8

I wrote a script which switches users while running, and executed it using file redirection to standard in. So user-switch.sh is...

#!/bin/bash

whoami
sudo su -l root
whoami

And running it with bash gives me the behavior I expect

$ bash < user-switch.sh
vagrant
root

However, if I run the script with sh, I get different output

$ sh < user-switch.sh 
vagrant
vagrant

Why is bash < user-switch.sh giving different output than sh < user-switch.sh?

Notes:

  • happens on two different boxes running Debian Jessie
  • 1
    Not an answer, but regarding sudo su: unix.stackexchange.com/questions/218169/… – Kusalananda Apr 12 '17 at 20:07
  • 1
    is /bin/sh = dash on Debian? I can't repro on RHEL where /bin/sh = bash – Jeff Schaller Apr 12 '17 at 20:13
  • 1
    /bin/sh on (my copy of) Debian is Dash, yes. I didn't even know what that was until just now. I've stuck with bash until now. – popedotninja Apr 12 '17 at 20:22
  • 1
    The bash behavior isn't guaranteed to work by any documented semantics either. – Charles Duffy Apr 13 '17 at 17:03
  • Someone pointed out to me today that the script I was running violated the semantics of how bash is intended to be used. There were a couple great answers to this question, but it's worth pointing out that one probably shouldn't be switching users mid script. I originally tried user-switch.sh in a Jenkins job, and it the script executed. Running the same script outside of Jenkins produced different results, and I resorted to file redirection to get the behavior I saw in Jenkins. – popedotninja Apr 13 '17 at 22:36
12

A similar script, without sudo, but similar results:

$ cat script.sh
#!/bin/bash
sed -e 's/^/--/'
whoami

$ bash < script.sh
--whoami

$ dash < script.sh
itvirta

With bash, the rest of the script goes as input to sed, with dash, the shell interprets it.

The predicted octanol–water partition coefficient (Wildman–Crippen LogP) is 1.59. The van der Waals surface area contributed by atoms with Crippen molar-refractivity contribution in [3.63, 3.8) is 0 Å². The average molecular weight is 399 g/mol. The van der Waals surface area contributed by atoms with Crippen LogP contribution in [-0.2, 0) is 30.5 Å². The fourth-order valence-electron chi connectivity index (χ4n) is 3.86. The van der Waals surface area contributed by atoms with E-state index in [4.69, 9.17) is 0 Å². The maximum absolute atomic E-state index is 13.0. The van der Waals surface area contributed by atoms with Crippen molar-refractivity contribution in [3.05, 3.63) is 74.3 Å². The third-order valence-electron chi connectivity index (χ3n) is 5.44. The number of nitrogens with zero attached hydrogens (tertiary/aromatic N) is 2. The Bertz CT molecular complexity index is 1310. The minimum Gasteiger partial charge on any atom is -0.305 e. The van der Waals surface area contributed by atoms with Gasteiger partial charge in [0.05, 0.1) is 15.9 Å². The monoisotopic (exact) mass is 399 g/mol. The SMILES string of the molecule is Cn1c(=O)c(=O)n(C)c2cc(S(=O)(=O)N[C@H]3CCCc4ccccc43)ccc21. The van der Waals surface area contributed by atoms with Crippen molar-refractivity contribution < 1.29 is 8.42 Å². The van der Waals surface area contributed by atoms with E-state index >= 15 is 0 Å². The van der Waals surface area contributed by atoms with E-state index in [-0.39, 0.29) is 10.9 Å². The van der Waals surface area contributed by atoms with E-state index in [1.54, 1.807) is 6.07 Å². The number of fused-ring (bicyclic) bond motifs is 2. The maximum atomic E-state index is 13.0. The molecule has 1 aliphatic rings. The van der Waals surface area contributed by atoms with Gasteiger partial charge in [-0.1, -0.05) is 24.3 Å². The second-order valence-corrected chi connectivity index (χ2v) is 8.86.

Running strace on those: dash reads a block of the script (eight kB here, more than enought to hold the whole script), and then spawns sed:

read(0, "#!/bin/bash\nsed -e 's/^/--/'\nwho"..., 8192) = 36
stat("/bin/sed", {st_mode=S_IFREG|0755, st_size=73416, ...}) = 0
clone(child_stack=0, flags=CLONE_CHILD_CLEARTID|...

Which means that the filehandle is at the end of the file, and sed will not see any input. The remaining part being buffered within dash. (If the script was longer than the block size of 8 kB, the remaining part would be read by sed.)

Bash, on the other hand, seeks back to the end of the last command:

read(0, "#!/bin/bash\nsed -e 's/^/--/'\nwho"..., 36) = 36
stat("/bin/sed", {st_mode=S_IFREG|0755, st_size=73416, ...}) = 0
...
lseek(0, -7, SEEK_CUR)                  = 29
clone(child_stack=0, flags=CLONE_CHILD_CLEARTID|...

If the input comes from a pipe, as here:

$ cat script.sh | bash

rewinding cannot be done, as pipes and sockets are not seekable. In this case, Bash falls back to reading the input one character at a time to avoid overreading. (fd_to_buffered_stream() in input.c) Doing a full system call for each byte is not very effective in principle. In practise, I don't think the reads will be a great overhead compared e.g. to the fact that most things the shell does involve spawning whole new processes.